The World Botanical Associates Web Page
Prepared by Richard W. Spjut
November 2007

Dysphania graveolens
Burned forest area in
Apache-Sitgreaves NF, AZ
Spjut 16158, Oct 2007

Nomenclature according to Clemants and Mosyakin in FNA. Plants green in flower, turning red in fruit, strongly sweet scented.  Plant reportedly used medicinally in Mexico, under the name of Chenopodium incisum.  In Wiggins Baja California Flora treated as Ch. incisum var. neomexicanum.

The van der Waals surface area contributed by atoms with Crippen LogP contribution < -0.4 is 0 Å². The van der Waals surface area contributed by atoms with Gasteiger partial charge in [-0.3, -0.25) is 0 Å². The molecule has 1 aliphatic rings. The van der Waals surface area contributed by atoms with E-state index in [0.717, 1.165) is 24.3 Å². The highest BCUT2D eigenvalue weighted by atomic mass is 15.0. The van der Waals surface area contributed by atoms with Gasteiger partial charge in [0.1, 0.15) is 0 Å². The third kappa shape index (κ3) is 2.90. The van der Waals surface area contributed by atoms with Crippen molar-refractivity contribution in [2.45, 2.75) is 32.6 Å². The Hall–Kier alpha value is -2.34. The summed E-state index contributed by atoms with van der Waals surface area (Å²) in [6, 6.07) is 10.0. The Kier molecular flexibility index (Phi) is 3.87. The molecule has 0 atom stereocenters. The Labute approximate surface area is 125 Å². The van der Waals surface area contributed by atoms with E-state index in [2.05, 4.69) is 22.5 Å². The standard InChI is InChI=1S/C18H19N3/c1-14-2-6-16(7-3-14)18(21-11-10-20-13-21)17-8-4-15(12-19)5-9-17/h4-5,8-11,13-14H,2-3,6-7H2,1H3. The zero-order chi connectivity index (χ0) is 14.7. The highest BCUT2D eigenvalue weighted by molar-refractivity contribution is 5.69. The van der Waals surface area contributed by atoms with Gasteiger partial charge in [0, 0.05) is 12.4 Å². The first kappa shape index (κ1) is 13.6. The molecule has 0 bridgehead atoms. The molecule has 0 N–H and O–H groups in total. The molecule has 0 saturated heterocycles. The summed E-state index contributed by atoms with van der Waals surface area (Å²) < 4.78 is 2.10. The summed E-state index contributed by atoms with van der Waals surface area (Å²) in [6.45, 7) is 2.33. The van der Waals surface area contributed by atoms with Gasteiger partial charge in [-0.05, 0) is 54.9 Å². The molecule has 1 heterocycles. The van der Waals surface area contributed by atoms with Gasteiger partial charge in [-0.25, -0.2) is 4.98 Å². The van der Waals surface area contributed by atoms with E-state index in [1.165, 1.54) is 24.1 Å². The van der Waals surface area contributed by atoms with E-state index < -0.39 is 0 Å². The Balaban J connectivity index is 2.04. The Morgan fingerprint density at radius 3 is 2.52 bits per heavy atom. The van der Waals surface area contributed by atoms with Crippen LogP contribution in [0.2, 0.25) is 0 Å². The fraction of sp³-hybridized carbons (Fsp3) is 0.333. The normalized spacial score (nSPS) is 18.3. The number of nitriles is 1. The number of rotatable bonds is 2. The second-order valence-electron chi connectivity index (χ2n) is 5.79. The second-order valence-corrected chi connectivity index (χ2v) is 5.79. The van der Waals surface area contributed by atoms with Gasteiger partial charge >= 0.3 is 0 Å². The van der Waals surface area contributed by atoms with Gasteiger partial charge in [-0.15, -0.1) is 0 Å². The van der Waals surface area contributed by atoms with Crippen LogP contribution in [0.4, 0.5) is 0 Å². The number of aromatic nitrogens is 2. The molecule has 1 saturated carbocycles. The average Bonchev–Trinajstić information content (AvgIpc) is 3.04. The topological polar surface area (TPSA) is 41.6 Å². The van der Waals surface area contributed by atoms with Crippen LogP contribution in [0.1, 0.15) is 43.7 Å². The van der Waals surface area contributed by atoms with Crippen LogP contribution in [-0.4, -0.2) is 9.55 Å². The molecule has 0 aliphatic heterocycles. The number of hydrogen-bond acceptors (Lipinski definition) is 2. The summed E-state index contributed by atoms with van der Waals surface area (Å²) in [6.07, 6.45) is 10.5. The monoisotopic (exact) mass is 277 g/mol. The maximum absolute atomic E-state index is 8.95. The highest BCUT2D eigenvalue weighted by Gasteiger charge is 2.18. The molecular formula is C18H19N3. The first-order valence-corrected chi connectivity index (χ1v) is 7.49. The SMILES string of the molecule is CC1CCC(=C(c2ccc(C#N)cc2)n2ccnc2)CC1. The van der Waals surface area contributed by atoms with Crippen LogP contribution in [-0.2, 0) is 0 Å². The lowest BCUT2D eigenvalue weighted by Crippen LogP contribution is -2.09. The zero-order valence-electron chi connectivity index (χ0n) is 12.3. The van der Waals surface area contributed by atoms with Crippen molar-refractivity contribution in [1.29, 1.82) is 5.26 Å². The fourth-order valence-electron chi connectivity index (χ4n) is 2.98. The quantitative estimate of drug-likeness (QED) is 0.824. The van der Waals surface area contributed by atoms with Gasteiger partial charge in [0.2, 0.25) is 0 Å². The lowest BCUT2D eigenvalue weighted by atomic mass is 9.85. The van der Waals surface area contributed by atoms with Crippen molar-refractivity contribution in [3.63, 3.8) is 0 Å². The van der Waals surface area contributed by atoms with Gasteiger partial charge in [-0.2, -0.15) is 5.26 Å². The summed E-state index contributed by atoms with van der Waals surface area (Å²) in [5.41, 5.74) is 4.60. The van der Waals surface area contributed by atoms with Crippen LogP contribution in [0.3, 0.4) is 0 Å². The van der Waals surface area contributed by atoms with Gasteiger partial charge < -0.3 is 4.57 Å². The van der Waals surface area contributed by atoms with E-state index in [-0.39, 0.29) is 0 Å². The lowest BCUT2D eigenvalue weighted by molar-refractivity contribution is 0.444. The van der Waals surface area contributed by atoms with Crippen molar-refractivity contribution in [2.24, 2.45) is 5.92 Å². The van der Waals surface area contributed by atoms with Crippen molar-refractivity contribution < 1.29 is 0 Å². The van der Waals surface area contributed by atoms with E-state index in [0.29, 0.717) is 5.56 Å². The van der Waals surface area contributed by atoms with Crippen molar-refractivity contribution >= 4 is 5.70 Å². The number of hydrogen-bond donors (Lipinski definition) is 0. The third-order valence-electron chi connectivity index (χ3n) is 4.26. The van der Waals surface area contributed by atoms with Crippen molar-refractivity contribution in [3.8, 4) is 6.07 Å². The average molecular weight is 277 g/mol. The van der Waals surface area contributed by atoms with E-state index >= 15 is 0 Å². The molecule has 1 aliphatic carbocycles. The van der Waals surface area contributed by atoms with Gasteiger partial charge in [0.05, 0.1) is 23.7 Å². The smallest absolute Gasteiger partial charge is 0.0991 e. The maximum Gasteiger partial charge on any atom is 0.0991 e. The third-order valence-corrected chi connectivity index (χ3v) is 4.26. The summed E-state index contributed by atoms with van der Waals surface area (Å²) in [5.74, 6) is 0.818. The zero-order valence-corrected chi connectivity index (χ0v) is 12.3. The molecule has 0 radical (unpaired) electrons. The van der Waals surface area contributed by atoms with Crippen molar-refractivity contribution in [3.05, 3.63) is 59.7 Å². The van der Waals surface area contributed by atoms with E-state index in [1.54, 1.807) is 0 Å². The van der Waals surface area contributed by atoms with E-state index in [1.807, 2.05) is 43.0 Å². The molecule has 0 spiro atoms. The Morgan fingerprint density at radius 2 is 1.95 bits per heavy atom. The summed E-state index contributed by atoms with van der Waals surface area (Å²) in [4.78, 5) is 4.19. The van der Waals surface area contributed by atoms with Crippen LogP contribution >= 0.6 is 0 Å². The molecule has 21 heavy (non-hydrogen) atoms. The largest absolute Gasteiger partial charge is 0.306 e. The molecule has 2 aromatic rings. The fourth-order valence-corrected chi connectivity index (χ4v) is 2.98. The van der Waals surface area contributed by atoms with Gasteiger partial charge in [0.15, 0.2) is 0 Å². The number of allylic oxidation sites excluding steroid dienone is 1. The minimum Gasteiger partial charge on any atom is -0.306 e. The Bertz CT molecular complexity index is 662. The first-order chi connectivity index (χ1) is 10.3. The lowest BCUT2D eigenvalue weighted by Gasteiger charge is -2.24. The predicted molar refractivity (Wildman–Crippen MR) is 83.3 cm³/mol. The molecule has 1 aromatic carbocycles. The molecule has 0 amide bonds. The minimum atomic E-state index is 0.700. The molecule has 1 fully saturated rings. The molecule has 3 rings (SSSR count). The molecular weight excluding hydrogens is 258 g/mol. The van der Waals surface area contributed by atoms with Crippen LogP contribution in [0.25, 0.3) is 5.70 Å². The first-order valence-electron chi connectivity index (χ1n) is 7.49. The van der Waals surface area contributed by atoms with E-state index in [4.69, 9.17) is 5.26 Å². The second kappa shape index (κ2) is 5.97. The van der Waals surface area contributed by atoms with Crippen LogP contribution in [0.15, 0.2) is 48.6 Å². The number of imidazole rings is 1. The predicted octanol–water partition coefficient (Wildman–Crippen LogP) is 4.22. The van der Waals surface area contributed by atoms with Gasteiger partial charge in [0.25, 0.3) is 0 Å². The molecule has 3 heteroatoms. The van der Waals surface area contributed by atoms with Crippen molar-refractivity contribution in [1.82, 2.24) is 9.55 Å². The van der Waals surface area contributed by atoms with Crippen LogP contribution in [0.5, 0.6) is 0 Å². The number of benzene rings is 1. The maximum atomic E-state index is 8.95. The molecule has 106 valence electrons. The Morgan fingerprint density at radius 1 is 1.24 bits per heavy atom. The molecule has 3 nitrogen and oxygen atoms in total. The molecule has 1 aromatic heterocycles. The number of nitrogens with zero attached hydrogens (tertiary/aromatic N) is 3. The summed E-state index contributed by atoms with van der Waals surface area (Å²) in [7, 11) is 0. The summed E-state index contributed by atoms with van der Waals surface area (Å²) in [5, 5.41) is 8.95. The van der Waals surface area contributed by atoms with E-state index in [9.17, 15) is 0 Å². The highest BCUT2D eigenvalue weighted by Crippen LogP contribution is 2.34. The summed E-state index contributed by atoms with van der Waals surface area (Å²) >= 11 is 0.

Monzote L.,A. M.  Montalvo, R. Scull, M. Miranda and J. Abreu. 2007. Combined effect of the essential oil from Chenopodium ambrosioides and antileishmanial drugs on promastigotes of Leishmania amazonensis. Rev. Inst. Med. Trop. Sao Paulo: 49(4): 25760. To date, there are no vaccines against Leishmania, and chemotherapy remains the mainstay for the control of leishmaniasis. The drugs of choice used for leishmaniasis therapy are significantly toxic, expensive and with a growing frequency of refractory infections. Because of these limitations, a combination therapy is the better hope. This work demonstrates that the essential oil from Chenopodium ambrosioides shows a synergic activity after incubation in conjunction with pentamidine against promastigotes of Leishmania amazonensis. However, an indifferent effect has been found for combinations of meglumine antimoniate or amphotericin B and the essential oil.